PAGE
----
Montgomery Co. elementary educator receives ‘Oscar award’ of teaching

At Fairland Elementary School in Silver Spring, Maryland, a gymnasium full of students erupted in cheers as one of their teachers was named the best of the best in the nation.

The students were celebrating third grade teacher Dion Jones being selected as a Milken Educator Award recipient.

This award is considered by some as the “Oscar award” of teaching, and only some 40 teachers across the nation receive it each year.

For Jones, the surprise was evident in his face when his name was called. The event in the auditorium, at which local and state leaders in education attended, was billed as a celebration of the school, disguising the actual nature of the gathering. But Jones soon realized, when his name was called, that this assembly was all about him.

“What a surprise that they kept from me, and it is hard to keep anything from me,” Jones said in accepting the award.

“Dion Jones’ impact has a ripple effect across his students, their parents, his colleagues and his community,” Dr. Jane Foley, Milken Educator Awards Senior vice president, said.

Since he was a boy, Jones said he has wanted to become a teacher.

“I am feeling just so humbled by this wonderful, wonderful, and how grateful I am to be chosen out of so many,” Jones said.

School Principal Lakeisha Lashley said she is not surprised that Jones received this award because he is an “amazing teacher.”

“Students under his tutelage grow; they grow exponentially, so when they are with him, they are growing so that is what makes him stand out,” Lashley said.

Lashley said one technique Jones uses, which caught her eye, is allowing students to help him teach the class. The technique really engages the young students, she said.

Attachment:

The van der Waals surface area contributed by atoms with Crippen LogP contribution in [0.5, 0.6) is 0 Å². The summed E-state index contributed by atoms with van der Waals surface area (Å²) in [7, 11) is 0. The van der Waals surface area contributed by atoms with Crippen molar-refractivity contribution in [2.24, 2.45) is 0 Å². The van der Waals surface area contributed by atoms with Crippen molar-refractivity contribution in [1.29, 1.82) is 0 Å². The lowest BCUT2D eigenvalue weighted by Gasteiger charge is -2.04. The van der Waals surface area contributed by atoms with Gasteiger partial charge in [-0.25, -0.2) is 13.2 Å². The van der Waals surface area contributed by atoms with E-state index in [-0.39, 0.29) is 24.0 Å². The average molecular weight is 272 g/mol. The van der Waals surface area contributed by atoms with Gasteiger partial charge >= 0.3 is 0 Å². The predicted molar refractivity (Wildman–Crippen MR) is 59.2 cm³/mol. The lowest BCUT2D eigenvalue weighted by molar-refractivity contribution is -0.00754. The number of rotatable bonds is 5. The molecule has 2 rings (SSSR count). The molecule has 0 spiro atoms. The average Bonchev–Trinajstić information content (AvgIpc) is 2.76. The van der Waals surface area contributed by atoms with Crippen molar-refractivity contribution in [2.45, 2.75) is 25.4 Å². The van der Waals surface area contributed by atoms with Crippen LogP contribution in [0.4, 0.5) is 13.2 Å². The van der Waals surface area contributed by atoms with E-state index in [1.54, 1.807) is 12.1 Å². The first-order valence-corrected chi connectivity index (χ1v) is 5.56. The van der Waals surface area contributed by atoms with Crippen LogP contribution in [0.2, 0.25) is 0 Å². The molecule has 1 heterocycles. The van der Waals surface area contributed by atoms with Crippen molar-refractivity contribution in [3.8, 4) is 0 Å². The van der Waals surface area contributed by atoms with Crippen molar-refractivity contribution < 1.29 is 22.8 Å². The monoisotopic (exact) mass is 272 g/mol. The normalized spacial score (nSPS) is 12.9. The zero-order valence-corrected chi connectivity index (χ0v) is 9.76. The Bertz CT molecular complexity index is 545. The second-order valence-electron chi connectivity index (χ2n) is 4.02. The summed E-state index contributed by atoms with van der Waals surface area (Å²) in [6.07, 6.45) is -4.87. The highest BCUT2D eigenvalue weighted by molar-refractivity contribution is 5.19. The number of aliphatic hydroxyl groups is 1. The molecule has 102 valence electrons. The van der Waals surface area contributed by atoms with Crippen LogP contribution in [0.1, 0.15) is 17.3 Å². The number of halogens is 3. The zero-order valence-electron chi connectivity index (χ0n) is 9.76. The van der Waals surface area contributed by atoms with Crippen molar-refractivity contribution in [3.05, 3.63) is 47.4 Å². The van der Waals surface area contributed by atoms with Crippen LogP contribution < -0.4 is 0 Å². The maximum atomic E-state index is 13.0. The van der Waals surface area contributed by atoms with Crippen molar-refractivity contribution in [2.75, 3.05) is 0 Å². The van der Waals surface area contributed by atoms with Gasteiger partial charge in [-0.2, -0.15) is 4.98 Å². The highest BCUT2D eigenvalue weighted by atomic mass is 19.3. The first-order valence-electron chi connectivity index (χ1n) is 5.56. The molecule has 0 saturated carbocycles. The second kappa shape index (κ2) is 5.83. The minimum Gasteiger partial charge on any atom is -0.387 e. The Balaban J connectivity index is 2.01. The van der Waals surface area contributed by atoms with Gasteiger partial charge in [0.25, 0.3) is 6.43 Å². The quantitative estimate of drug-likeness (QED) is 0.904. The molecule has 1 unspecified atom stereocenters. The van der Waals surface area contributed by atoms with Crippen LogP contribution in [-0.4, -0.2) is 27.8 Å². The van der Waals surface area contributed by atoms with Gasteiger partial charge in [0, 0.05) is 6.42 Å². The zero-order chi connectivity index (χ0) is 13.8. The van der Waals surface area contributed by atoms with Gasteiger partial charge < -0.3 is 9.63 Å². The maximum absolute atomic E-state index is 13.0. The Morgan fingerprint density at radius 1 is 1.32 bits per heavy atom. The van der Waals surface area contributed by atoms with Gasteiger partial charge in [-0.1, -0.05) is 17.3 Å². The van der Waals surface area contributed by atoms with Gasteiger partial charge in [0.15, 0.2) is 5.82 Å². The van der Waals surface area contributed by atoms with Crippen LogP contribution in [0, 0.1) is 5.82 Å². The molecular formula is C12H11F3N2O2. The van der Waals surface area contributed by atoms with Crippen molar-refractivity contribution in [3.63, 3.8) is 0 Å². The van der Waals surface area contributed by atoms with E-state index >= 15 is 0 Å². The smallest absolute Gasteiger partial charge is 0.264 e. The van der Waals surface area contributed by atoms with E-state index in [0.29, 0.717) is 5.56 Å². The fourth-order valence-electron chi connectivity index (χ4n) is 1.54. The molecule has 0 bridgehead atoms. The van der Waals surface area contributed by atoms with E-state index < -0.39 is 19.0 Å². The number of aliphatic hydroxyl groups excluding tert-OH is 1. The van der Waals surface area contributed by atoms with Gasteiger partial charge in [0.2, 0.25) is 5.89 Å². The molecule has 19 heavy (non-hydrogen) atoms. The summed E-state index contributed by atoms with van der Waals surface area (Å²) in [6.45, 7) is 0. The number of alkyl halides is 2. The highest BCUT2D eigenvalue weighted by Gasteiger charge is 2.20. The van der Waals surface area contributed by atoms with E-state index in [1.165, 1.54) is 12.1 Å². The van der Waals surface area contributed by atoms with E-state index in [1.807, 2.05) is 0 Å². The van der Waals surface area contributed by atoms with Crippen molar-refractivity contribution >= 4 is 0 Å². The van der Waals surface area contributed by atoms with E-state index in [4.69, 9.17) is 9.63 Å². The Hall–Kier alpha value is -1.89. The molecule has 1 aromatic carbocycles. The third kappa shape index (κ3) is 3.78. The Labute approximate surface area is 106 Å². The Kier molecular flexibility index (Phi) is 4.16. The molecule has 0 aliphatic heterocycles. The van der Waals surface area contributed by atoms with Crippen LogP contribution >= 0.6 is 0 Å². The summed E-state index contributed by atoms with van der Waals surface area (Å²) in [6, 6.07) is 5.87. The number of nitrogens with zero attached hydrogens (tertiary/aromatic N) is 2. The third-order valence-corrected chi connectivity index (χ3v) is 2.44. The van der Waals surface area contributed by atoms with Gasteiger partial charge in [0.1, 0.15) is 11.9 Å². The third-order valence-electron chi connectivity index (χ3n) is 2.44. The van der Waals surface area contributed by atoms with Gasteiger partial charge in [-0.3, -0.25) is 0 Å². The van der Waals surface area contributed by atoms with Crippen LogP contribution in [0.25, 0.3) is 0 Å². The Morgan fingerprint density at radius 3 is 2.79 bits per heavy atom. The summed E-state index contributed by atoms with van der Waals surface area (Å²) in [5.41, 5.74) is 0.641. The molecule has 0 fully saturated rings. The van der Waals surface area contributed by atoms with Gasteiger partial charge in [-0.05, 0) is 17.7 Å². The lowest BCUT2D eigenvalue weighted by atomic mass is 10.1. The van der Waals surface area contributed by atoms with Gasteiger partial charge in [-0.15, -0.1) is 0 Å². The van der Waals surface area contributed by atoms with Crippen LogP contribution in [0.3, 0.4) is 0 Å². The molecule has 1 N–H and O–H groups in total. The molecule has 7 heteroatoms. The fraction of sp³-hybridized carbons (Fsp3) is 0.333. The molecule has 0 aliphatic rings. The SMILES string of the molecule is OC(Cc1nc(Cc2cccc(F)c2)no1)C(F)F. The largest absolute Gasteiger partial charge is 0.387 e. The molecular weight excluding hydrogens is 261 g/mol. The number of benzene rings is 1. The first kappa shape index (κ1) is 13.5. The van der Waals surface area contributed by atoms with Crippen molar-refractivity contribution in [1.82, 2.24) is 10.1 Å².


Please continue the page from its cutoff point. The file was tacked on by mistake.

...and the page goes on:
“I am simply excited and thrilled for Mr. Jones and this Fairland Elementary School community,” Montgomery County Public Schools Superintendent Monifa McKnight said.

She said Jones will become an overnight celebrity in the school system, and she hopes to have him work with the school system to help recruit new teachers in the county.

Jones said while his friends wanted to be firefighters and police officers, he always wanted to be a teacher.

“I would give everybody the message — (who) is even coming up into education — to keep going because you’re needed in this profession to touch the lives of so many children,” Jones said.

Not only does the award come with national recognition, but also a $25,000 check. Jones joked that he doesn’t yet know what he’ll use the money for.

He said as he continues his career as a teacher, he plans to keep on living by his motto of “Whatever it takes,” when it comes to educating the children who come through his classrooms.

Mike Murillo

Mike Murillo is a reporter and anchor at WTOP. Before joining WTOP in 2013, he worked in radio in Orlando, New York City and Philadelphia.

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